defend the prime and repeat that the whole issue was currently being investigated. they will be provided in the normal way. the terms of reference set out that while there are credible allegations relating to other gatherings, it is open for those to be investigated. i can confirm to the house that this includes the allegations relating to the 15th of may 2020. it will establish the facts and if wrongdoing is established, there will be requisite disciplinary action taken. as with all internal investigations, if evidence emerges of what was potentially a criminal offence, the matter would be referred to the
metropolitan police. borisjohnson was not in the commons himself. labour's deputy leader, angela rayner, told mps that his absence "speaks volumes". the minister quite frankly hides behind the gray investigation. there is no need for an investigation into the simple central question today — did the prime minister attend the event in the downing street garden on the 20th of may 2020? it won't wash, mr speaker, to blame this on a few junior civil servants. the prime minister sets the tone. if the prime minister was there, surely he knew. the invitation was sent to 100 staff. many of them his own most personal senior appointees. this was organised in advance, mr speaker, so did the prime minister know about the event beforehand and did he give his permission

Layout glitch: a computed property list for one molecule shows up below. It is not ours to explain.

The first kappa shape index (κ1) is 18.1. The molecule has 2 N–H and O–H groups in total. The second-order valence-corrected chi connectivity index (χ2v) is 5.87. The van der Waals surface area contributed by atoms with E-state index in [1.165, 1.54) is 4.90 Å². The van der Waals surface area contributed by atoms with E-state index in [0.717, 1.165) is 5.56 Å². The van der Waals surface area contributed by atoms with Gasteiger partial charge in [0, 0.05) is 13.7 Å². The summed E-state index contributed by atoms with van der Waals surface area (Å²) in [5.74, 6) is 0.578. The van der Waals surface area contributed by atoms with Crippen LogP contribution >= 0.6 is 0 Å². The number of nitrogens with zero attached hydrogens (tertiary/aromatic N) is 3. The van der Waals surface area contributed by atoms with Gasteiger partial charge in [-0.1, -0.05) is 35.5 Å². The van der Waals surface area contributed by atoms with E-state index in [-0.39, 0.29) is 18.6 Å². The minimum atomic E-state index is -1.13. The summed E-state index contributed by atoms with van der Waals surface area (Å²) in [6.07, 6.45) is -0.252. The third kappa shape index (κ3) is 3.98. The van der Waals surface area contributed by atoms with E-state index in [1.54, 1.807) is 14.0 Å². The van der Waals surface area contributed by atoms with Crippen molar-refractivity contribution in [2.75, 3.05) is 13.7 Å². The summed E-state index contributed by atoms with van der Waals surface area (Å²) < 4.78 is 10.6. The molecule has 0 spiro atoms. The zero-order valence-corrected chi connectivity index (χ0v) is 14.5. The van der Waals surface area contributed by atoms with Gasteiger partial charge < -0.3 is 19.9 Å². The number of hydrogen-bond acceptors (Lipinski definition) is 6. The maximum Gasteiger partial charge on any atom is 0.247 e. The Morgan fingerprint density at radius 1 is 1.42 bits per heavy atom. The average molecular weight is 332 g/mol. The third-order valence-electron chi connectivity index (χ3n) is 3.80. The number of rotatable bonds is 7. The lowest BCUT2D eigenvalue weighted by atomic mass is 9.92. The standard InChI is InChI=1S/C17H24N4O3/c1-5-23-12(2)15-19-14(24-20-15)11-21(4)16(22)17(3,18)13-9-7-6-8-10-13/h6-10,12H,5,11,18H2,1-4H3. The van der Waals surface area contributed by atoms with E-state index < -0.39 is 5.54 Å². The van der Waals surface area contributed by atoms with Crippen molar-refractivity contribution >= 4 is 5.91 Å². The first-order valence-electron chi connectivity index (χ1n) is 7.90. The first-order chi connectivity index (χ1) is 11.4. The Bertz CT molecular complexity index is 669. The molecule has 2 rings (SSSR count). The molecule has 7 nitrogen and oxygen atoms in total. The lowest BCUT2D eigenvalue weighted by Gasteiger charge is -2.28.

for it to go ahead? it is not just it is notjust be the opposition parties calling for borisjohnson's role in the affair into question. douglas ross says borisjohnson has to come forward to answer a simple question. was he at the party in downing street in may 2020? because we've seen from an e—mail from someone very close to him in his private office, that over 100 people were invited to enjoy the warm weather and bring their own booze. at the exact same moment, people in scotland and across the uk were living in the most difficult and challenging of restrictions, that people had not been with a loved one when they passed away, couldn't mourn together at a funeral, maybe missed the birth of their child. people gave up so much and they are now seeing, at the same time, those at the top at number 10 were enjoying the weather and having a drink in the garden. you spoke about your frustration last month at the allegations there was a party. you were convinced there was another party. seeing this e—mail come out last